Reports issued following the environmental health division’s routine annual inspections at Andrews Elementary – the first school where mold contamination was discovered – for each year between June 2019 and June 2021, noted during each inspection that “ceiling tiles have staining showing that roof leaks are or were present.” The environmental health inspectors also advised in June 2020 and in June 2021 to “repair any roof or [A/C] pipe leaks and once fixed replace ceiling tiles”.

The environmental health division’s inspectors also listed issues with buildup on HVAC vents and wall return vents during their annual site visits to Andrews in June 2021 and June 2022, according to copies of the reports that are on file with the county.

The environmental health division’s inspectors uncovered similar concerns at Newlin, the second ABSS school where mold contamination has been confirmed, during site visits each year between June 2020 and June 2023.

 

Newlin Elementary
On June 24, 2020, Newlin was cited for numerous violations; ABSS was advised to repair or replace damaged ceiling tiles in the media center, a custodial closet on the second floor, and in a restroom. Inspectors advised, “If roof leaks are present, repair roof where necessary,” the annual report stated.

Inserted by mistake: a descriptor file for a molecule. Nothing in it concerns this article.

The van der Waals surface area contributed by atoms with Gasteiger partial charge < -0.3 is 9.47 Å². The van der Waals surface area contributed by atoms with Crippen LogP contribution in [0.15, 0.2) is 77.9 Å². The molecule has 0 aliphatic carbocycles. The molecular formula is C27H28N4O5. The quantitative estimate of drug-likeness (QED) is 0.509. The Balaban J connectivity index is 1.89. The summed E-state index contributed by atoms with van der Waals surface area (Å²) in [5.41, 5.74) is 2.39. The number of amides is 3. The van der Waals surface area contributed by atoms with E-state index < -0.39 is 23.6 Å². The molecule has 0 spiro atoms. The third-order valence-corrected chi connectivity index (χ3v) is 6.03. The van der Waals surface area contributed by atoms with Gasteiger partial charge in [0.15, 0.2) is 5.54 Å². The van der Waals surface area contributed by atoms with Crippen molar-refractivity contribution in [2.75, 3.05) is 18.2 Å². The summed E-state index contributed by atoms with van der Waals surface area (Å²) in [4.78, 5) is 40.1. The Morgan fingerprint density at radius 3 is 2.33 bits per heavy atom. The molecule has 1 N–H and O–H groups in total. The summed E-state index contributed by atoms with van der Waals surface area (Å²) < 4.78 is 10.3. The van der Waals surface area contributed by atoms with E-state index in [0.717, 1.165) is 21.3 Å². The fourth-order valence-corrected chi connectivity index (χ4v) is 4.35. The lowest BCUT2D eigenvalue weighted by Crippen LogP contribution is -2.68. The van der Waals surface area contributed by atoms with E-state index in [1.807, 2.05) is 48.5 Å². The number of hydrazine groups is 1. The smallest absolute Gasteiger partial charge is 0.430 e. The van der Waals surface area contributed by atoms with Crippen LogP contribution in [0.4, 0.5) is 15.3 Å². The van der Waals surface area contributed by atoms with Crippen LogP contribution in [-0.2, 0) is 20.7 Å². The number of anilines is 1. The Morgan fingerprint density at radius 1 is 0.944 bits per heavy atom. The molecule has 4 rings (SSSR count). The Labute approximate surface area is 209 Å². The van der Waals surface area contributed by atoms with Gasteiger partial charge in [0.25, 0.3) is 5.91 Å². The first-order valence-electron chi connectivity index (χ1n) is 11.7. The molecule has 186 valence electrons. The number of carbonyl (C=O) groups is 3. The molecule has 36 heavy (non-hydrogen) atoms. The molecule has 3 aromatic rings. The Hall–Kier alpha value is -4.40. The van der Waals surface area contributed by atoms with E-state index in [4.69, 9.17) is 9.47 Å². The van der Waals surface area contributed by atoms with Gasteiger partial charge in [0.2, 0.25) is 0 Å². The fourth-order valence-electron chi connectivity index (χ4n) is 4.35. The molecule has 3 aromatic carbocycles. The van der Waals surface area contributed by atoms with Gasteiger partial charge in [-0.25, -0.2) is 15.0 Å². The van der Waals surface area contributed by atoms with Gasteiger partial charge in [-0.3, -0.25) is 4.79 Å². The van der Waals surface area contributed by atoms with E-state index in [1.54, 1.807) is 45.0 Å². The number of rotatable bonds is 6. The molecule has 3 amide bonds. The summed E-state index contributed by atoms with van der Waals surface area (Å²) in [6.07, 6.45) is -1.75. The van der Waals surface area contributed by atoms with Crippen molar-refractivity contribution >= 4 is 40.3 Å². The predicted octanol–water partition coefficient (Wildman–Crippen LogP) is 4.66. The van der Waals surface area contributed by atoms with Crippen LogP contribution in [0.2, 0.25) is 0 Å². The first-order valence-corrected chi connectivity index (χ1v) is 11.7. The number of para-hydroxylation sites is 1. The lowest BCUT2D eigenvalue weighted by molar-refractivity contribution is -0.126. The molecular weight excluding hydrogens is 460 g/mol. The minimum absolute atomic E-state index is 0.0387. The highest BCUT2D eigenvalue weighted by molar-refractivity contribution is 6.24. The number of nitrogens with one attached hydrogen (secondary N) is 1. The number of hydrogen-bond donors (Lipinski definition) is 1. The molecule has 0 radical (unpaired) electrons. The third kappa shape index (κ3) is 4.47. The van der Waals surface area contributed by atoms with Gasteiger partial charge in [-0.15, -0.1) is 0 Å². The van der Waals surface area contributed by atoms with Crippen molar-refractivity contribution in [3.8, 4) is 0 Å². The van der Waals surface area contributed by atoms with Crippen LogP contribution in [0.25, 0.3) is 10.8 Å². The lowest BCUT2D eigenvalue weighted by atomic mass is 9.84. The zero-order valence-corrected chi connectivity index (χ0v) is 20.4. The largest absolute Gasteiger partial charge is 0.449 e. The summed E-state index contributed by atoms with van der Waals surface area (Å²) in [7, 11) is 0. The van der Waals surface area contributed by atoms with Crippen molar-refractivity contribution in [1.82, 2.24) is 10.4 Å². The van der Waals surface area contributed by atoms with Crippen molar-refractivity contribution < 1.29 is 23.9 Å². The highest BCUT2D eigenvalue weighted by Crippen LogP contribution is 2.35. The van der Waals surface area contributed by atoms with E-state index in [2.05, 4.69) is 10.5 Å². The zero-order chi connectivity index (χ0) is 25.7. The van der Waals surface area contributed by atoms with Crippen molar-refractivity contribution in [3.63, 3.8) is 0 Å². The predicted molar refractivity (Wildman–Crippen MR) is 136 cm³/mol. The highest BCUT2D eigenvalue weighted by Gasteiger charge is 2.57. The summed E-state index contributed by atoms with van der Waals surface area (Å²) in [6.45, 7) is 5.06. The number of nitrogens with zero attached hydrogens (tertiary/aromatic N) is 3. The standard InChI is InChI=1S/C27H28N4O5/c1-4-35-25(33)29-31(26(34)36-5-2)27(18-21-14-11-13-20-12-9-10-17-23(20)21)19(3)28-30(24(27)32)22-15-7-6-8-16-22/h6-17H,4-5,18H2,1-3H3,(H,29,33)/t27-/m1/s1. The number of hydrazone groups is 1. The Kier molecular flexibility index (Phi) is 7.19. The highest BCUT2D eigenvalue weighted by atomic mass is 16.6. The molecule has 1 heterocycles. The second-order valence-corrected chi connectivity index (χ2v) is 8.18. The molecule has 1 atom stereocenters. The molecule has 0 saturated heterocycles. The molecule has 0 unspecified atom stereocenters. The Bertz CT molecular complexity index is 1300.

In June 2021, inspectors advised the school system to “repair or replace damaged ceiling tiles including but not limited to” in the downstairs library, the upstairs media center, and two classrooms,” and to repair the roof, where necessary, according to the report issued by Alamance County’s environmental health division.

Reports issued following site visits to Newlin by the county’s environmental health inspectors continued to note the same problems in June 2022 and June 2023. The report issued June 22, 2022 stated, “Repair or replace damaged ceiling tiles including but not limited to” in the downstairs library, the upstairs media center, and two classrooms,” and to repair the roof, where necessary, according to the county’s environmental health division.